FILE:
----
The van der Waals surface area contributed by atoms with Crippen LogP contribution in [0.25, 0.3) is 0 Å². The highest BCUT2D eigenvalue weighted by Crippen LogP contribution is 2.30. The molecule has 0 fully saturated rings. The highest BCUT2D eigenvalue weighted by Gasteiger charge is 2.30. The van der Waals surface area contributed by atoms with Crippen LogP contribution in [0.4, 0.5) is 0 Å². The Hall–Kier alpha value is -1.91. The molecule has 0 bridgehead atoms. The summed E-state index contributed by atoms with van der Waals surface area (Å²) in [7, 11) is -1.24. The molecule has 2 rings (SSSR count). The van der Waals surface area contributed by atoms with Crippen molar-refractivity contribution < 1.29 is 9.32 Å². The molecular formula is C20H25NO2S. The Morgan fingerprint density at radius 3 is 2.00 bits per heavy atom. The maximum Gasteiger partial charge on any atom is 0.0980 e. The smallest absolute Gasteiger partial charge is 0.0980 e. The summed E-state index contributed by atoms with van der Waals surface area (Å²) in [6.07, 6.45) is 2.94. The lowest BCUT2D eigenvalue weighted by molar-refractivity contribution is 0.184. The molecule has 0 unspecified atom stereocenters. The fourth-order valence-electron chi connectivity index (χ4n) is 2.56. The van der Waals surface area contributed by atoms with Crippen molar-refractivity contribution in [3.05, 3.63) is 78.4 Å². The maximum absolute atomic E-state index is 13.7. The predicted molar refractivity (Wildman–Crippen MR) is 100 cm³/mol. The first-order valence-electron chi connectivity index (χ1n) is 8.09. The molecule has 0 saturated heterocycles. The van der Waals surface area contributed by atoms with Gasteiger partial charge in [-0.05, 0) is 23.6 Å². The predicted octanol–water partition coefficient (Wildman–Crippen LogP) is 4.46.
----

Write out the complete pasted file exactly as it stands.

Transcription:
The van der Waals surface area contributed by atoms with Crippen LogP contribution in [0.25, 0.3) is 0 Å². The highest BCUT2D eigenvalue weighted by Crippen LogP contribution is 2.30. The molecule has 0 fully saturated rings. The highest BCUT2D eigenvalue weighted by Gasteiger charge is 2.30. The van der Waals surface area contributed by atoms with Crippen LogP contribution in [0.4, 0.5) is 0 Å². The Hall–Kier alpha value is -1.91. The molecule has 0 bridgehead atoms. The summed E-state index contributed by atoms with van der Waals surface area (Å²) in [7, 11) is -1.24. The molecule has 2 rings (SSSR count). The van der Waals surface area contributed by atoms with Crippen molar-refractivity contribution < 1.29 is 9.32 Å². The molecular formula is C20H25NO2S. The Morgan fingerprint density at radius 3 is 2.00 bits per heavy atom. The maximum Gasteiger partial charge on any atom is 0.0980 e. The smallest absolute Gasteiger partial charge is 0.0980 e. The summed E-state index contributed by atoms with van der Waals surface area (Å²) in [6.07, 6.45) is 2.94. The lowest BCUT2D eigenvalue weighted by molar-refractivity contribution is 0.184. The molecule has 0 unspecified atom stereocenters. The fourth-order valence-electron chi connectivity index (χ4n) is 2.56. The van der Waals surface area contributed by atoms with Crippen molar-refractivity contribution in [3.05, 3.63) is 78.4 Å². The maximum absolute atomic E-state index is 13.7. The predicted molar refractivity (Wildman–Crippen MR) is 100 cm³/mol. The first-order valence-electron chi connectivity index (χ1n) is 8.09. The molecule has 0 saturated heterocycles. The van der Waals surface area contributed by atoms with Gasteiger partial charge in [-0.05, 0) is 23.6 Å². The predicted octanol–water partition coefficient (Wildman–Crippen LogP) is 4.46.